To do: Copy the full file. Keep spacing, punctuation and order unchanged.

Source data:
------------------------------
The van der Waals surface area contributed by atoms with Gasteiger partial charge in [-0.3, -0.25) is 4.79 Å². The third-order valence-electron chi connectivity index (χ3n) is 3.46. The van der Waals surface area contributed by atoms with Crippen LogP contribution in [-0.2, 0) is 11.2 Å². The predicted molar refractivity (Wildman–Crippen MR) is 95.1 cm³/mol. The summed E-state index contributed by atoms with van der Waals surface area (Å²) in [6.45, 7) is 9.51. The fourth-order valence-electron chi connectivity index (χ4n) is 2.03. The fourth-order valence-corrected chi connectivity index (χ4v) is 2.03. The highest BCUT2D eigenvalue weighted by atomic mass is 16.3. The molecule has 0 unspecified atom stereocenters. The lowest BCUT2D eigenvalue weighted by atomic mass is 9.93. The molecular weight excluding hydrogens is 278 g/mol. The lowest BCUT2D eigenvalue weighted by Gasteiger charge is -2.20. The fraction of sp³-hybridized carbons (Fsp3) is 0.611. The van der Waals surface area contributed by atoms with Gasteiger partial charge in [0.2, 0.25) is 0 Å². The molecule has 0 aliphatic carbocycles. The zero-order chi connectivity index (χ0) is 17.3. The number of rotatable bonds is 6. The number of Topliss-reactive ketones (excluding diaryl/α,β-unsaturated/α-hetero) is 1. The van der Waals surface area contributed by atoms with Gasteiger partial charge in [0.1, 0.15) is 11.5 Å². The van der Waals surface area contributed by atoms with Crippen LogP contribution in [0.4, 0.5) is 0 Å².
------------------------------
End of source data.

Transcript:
The van der Waals surface area contributed by atoms with Gasteiger partial charge in [-0.3, -0.25) is 4.79 Å². The third-order valence-electron chi connectivity index (χ3n) is 3.46. The van der Waals surface area contributed by atoms with Crippen LogP contribution in [-0.2, 0) is 11.2 Å². The predicted molar refractivity (Wildman–Crippen MR) is 95.1 cm³/mol. The summed E-state index contributed by atoms with van der Waals surface area (Å²) in [6.45, 7) is 9.51. The fourth-order valence-electron chi connectivity index (χ4n) is 2.03. The fourth-order valence-corrected chi connectivity index (χ4v) is 2.03. The highest BCUT2D eigenvalue weighted by atomic mass is 16.3. The molecule has 0 unspecified atom stereocenters. The lowest BCUT2D eigenvalue weighted by atomic mass is 9.93. The molecular weight excluding hydrogens is 278 g/mol. The lowest BCUT2D eigenvalue weighted by Gasteiger charge is -2.20. The fraction of sp³-hybridized carbons (Fsp3) is 0.611. The van der Waals surface area contributed by atoms with Gasteiger partial charge in [0.2, 0.25) is 0 Å². The molecule has 0 aliphatic carbocycles. The zero-order chi connectivity index (χ0) is 17.3. The number of rotatable bonds is 6. The number of Topliss-reactive ketones (excluding diaryl/α,β-unsaturated/α-hetero) is 1. The van der Waals surface area contributed by atoms with Gasteiger partial charge in [0.1, 0.15) is 11.5 Å². The van der Waals surface area contributed by atoms with Crippen LogP contribution in [0.4, 0.5) is 0 Å².